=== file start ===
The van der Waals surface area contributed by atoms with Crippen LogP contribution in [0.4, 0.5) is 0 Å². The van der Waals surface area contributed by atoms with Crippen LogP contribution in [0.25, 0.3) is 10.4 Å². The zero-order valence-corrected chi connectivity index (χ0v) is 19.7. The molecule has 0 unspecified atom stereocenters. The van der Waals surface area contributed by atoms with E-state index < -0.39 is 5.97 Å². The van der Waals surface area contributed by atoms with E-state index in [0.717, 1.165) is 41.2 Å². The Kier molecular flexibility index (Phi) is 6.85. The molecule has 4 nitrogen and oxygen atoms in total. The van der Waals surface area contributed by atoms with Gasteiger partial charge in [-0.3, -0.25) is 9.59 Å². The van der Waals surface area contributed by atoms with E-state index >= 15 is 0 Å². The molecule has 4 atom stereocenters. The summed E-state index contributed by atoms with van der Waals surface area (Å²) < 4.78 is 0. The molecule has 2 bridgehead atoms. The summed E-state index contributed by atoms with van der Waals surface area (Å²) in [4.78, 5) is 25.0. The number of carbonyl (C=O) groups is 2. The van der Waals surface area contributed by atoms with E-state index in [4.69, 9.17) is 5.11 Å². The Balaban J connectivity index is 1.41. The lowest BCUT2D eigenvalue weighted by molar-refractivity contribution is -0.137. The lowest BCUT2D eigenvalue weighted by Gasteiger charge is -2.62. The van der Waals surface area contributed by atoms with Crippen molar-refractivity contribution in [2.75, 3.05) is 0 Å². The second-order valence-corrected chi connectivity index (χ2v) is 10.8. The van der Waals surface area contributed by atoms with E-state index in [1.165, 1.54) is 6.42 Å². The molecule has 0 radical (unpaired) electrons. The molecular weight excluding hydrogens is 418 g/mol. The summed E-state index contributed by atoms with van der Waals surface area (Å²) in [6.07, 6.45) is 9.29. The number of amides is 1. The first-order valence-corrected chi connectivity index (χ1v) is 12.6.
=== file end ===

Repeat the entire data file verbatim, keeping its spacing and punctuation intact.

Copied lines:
The van der Waals surface area contributed by atoms with Crippen LogP contribution in [0.4, 0.5) is 0 Å². The van der Waals surface area contributed by atoms with Crippen LogP contribution in [0.25, 0.3) is 10.4 Å². The zero-order valence-corrected chi connectivity index (χ0v) is 19.7. The molecule has 0 unspecified atom stereocenters. The van der Waals surface area contributed by atoms with E-state index < -0.39 is 5.97 Å². The van der Waals surface area contributed by atoms with E-state index in [0.717, 1.165) is 41.2 Å². The Kier molecular flexibility index (Phi) is 6.85. The molecule has 4 nitrogen and oxygen atoms in total. The van der Waals surface area contributed by atoms with Gasteiger partial charge in [-0.3, -0.25) is 9.59 Å². The van der Waals surface area contributed by atoms with E-state index >= 15 is 0 Å². The molecule has 4 atom stereocenters. The summed E-state index contributed by atoms with van der Waals surface area (Å²) < 4.78 is 0. The molecule has 2 bridgehead atoms. The summed E-state index contributed by atoms with van der Waals surface area (Å²) in [4.78, 5) is 25.0. The number of carbonyl (C=O) groups is 2. The van der Waals surface area contributed by atoms with E-state index in [4.69, 9.17) is 5.11 Å². The Balaban J connectivity index is 1.41. The lowest BCUT2D eigenvalue weighted by molar-refractivity contribution is -0.137. The lowest BCUT2D eigenvalue weighted by Gasteiger charge is -2.62. The van der Waals surface area contributed by atoms with Crippen molar-refractivity contribution in [2.75, 3.05) is 0 Å². The second-order valence-corrected chi connectivity index (χ2v) is 10.8. The van der Waals surface area contributed by atoms with E-state index in [1.165, 1.54) is 6.42 Å². The molecule has 0 radical (unpaired) electrons. The molecular weight excluding hydrogens is 418 g/mol. The summed E-state index contributed by atoms with van der Waals surface area (Å²) in [6.07, 6.45) is 9.29. The number of amides is 1. The first-order valence-corrected chi connectivity index (χ1v) is 12.6.